In the study AAA found that 2 out of 5 drivers admitted to having fallen asleep or nodded off while driving. A staggering 26.6% of those questioned in the survey admitted to having been “so sleepy that they had a hard time keeping their eyes open” within the last 30 days. Even scarier, 41% explained that they had “fallen asleep or nodded off” while driving at some point.

The study also looked at accidents that occurred as a result of drowsiness or sleeping. It was estimated that 16.5% of fatal crashes involved a driver that was driving while drowsy. This study suggested a higher percentage than studies done before and suggests to me that this is something where more research is necessary.
This study was done to show just how prevalent this problem is. A study correlating sleeping and car accidents had not been done in 15 years. Instead, studies looking at speeding, drinking and driving and not using a seat belt have been more popular. Statistics like this suggest that perhaps we really need to be looking into the implications of sleeping while driving as a more common problem than previously thought.

As the law stands right now 90% of all slip and falls on another person’s property, commercial, private or otherwise, are not compensable. There is simply no liability. The growing concept known as open and obvious, expands to every hazardous condition that can be seen upon causal inspection, including the presence of ice and snow.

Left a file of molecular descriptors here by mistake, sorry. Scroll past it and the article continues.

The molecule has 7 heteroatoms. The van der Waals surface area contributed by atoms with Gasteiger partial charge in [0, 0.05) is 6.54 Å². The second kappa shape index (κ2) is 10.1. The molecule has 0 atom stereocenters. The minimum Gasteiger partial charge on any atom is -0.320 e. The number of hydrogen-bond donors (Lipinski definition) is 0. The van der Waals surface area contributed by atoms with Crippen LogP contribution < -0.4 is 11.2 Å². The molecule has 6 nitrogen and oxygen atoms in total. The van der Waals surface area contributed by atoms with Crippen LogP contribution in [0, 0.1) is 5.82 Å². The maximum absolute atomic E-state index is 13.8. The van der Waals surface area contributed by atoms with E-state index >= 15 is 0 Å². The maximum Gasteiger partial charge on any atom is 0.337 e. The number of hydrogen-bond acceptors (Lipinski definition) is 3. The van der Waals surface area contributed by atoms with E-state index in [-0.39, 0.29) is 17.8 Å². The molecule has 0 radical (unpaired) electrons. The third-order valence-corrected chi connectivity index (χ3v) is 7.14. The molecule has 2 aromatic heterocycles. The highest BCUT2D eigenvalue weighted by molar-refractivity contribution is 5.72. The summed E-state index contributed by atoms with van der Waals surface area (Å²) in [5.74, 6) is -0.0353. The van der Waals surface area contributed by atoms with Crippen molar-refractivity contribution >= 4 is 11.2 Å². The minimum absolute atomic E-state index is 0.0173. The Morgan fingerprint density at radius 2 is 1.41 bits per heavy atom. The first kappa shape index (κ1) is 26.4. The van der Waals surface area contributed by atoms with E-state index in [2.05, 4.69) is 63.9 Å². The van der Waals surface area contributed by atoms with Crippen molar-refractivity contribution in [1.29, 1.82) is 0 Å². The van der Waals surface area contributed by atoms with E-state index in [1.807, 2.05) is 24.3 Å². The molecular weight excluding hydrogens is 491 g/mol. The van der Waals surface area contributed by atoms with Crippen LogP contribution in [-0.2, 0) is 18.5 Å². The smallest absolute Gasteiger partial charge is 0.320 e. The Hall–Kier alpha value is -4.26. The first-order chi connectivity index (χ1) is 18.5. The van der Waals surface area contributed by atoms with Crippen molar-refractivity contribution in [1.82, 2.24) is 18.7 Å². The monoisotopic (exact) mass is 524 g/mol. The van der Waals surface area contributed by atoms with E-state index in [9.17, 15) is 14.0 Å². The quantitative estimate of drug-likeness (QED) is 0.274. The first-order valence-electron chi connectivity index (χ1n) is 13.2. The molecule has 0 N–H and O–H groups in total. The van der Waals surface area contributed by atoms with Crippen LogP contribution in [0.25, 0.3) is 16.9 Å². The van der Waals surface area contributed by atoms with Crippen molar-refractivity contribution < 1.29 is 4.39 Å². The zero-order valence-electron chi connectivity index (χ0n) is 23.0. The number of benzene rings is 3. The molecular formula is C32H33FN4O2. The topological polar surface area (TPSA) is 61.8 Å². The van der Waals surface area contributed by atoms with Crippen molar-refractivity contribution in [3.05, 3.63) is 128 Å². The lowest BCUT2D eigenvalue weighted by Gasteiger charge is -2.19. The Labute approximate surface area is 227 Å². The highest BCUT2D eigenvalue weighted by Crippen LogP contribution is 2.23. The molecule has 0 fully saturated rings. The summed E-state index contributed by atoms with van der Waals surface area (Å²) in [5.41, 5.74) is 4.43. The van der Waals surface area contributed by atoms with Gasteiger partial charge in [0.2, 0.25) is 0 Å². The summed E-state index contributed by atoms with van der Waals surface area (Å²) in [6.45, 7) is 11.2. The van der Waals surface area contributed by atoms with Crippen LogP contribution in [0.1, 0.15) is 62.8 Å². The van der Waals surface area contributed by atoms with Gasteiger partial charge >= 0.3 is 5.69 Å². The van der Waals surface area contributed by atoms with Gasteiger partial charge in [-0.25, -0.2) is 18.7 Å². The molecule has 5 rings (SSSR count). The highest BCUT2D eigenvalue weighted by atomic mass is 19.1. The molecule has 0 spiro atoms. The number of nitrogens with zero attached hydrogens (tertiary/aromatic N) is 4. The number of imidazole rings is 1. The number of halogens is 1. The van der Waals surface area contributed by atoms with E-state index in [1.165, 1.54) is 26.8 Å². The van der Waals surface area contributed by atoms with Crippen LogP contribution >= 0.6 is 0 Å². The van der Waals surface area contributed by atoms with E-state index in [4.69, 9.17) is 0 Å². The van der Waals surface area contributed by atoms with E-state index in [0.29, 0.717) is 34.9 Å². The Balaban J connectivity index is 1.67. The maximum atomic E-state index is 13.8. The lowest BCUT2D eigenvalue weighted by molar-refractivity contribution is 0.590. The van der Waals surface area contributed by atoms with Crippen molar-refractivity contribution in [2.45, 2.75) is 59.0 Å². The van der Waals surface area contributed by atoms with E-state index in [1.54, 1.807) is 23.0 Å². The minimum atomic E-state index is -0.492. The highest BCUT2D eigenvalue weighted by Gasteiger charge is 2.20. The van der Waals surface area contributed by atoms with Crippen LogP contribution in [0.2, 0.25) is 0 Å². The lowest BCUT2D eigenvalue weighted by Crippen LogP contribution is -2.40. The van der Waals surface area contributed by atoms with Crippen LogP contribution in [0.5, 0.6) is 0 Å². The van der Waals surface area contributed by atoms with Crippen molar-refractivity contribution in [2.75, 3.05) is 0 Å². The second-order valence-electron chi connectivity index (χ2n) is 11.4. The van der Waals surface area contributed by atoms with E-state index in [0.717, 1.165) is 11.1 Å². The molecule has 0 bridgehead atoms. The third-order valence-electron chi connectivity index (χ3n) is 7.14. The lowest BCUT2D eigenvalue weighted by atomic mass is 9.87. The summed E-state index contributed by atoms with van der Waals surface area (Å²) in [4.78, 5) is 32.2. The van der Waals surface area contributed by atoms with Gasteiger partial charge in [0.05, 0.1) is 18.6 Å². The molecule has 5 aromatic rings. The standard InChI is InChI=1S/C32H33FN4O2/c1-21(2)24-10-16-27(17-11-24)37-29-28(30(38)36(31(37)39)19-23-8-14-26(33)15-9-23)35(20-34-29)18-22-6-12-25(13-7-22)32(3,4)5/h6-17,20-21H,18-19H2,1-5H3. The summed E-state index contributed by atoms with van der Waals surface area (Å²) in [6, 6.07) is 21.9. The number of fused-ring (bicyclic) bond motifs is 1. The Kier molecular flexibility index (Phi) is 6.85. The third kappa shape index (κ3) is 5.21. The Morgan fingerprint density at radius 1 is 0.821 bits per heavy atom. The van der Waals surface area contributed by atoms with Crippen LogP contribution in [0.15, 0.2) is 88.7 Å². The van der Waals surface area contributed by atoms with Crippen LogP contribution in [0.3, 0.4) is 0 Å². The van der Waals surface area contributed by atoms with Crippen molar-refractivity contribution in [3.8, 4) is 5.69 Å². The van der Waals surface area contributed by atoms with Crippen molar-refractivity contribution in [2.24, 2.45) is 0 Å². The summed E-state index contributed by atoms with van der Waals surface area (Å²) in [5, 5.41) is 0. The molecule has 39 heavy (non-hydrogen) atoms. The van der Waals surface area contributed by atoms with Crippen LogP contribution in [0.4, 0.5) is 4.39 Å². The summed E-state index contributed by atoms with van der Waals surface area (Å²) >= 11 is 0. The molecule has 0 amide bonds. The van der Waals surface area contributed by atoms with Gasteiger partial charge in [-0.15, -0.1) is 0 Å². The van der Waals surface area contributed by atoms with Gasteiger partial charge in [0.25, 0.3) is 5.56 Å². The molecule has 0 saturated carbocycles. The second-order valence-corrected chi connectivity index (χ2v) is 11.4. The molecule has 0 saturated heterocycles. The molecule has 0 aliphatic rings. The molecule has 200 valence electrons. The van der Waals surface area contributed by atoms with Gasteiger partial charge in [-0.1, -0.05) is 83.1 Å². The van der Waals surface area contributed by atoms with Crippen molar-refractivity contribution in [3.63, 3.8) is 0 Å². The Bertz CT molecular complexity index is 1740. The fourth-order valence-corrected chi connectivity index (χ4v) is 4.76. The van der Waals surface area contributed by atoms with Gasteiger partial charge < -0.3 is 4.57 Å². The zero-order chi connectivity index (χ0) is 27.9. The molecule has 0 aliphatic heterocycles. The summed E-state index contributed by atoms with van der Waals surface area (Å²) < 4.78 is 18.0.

If you slip and fall on ice and snow, regardless of the condition or your injury you will likely have no cause of action. There is no duty by the premises owner to clean up the ice and snow in order to make it safe for public travel. However, there can be some exceptions to this law.

So, if you encounter snow and ice, even if the sidewalk is completely covered and you fall you will likely have no recourse for your pain and suffering and even payment of your medical bills. However, before making any decision give our experienced Attorneys here at SMDA a call for your free evaluation!

If you were hit by an underinsured motorist, please note that you are not out of luck!
The plaintiff is allowed to recover from his or her own auto insurance carrier for the damages sustained in an auto accident with an underinsured driver. You will know when the at-fault driver is underinsured when your third party tort damages exceed the at-fault’s insurance policy limits.